Mineral Balance for the Breeding Herd

On today’s SUNUP, David Lalman, Oklahoma State University Extension Beef Cattle Specialist talks about meeting the nutritional needs of your beef cow herd.

Grazing cattle generally benefit from a mineral supplementation program. Simple, right? Afterall, a well-balanced, cost-effective program only requires knowledge of vitamin or vitamin precursor, and mineral supply from the forage base, vitamin and mineral element digestibility and availability, and the animals’ vitamin and mineral requirements for their current age, stage of production, and mineral status (abundant vs depleted stores). Top it off with cattle’s tendency to be finicky and unpredictable in mineral supplement consumption and you have a situation that one of my friends would refer to as “a conundrum causing great annoyance and displeasure”.

Chief among the sources of uncertainty is the dynamic nature of forage vitamin/mineral supply and the cows’ requirements; moving targets. Obviously, the mineral program does not need to produce precise balance each month, which is just about impossible to achieve anyway. Nevertheless, a simple mineral balance exercise or audit should be helpful to a) give you some confidence in your current program, or b) reveal an obvious need for a change. A mineral balance excercise involves developing a simple, consistent record keeping system to track forage mineral composition and your cow herds’ average or “normal” mineral consumption pattern during the same time of year. With this information, you can use a nutrition evaluation program to project deficiencies and/or excesses. You will need an idea of forage mineral concentration, an estimate of forage intake, a current estimate of average daily mineral supplement consumption, and the mineral product’s composition from the label. Most beef cattle nutrition evaluation programs provide an estimate of forage intake and an estimate of daily mineral requirements based on the animals’ weight and stage of production.

As an example, Figure 1 shows the nutritive balance table for 1,200 pound lactating beef cows grazing lush spring tallgrass prairie forage and consuming 3.3 ounces per day of a commercial mineral supplement. You can quickly view the status incidators in the right column to determine where major gaps or excesses exist. In this examle, these cows are projected to be about 7 grams per day short of sodium. Since salt contains 40% sodium, this suggests that these cows could use an additional 15 grams of salt or about 0.5 ounce per day. There are several excesses identified in this example. Most mineral balance excercises in the Southern Great Plains are going to reveal excessive potassium and excessive iron due to high forage concentration of both minerals. The other revelation in this balance exercise the the considerable excess of selenium.  Thus, the conclusion of this exercise is that a) this mineral supplement is a good complement to this forage source for this time of year and b) one could blend about 10 to 15% salt with the mineral to better match the sodium requirement with intake and c) the selenium concentration in the commercial product could be reduced by about 50% if that were an option. It most definitely points out that there is no need to purchase mineral product containing a greater concentration of selenium in this case.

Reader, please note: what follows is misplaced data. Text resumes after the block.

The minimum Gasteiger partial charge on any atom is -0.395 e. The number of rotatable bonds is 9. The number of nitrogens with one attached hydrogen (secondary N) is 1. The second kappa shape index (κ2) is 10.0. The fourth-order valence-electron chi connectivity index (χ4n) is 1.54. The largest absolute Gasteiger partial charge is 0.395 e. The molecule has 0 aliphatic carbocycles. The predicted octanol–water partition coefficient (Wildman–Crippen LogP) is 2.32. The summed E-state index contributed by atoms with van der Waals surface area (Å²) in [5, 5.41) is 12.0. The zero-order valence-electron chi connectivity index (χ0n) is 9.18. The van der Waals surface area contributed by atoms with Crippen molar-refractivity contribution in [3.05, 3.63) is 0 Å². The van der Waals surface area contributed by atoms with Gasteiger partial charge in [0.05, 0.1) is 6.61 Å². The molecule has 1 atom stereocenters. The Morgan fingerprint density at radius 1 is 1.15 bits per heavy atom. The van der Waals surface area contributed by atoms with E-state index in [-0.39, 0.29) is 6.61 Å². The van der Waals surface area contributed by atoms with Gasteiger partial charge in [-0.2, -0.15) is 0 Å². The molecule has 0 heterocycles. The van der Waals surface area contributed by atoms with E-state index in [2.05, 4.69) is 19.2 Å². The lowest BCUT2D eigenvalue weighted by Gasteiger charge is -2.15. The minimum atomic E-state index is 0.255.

Several commercial nutrition companies provide services to conduct these balance excercises and follow up by recommending or manufacturing mineral formulations customized to your operation’s needs.

In recent years, commercial livestock nutrition laboratories have incorporated mineral composition analytical services. For example, our lab at OSU charges $12 per sample to get macro and micro minerals. Depending on your level of concern or interest, one might get started by conducting a winter feeding and summer grazing balance. A more ambitious approach might be to collect “hand-plucked” samples from one or more pastures each month. The idea of the hand-plucking method is to select only plants and parts of plants that you believe to represent what your cattle are currently grazing.

Consider collecting forage mineral composition and mineral supplement consumption data several years in a row to get a clear view of your operations’ patterns over time. Using that valuable information, you can get a good idea of how well your current program or product matches your forage resource to meet your cow herd’s needs.

Below, Dave Lalman has advice for ensuring cattle are receiving the nutrients they need while they graze during the summer on SunUpTV from May 15, 2021.

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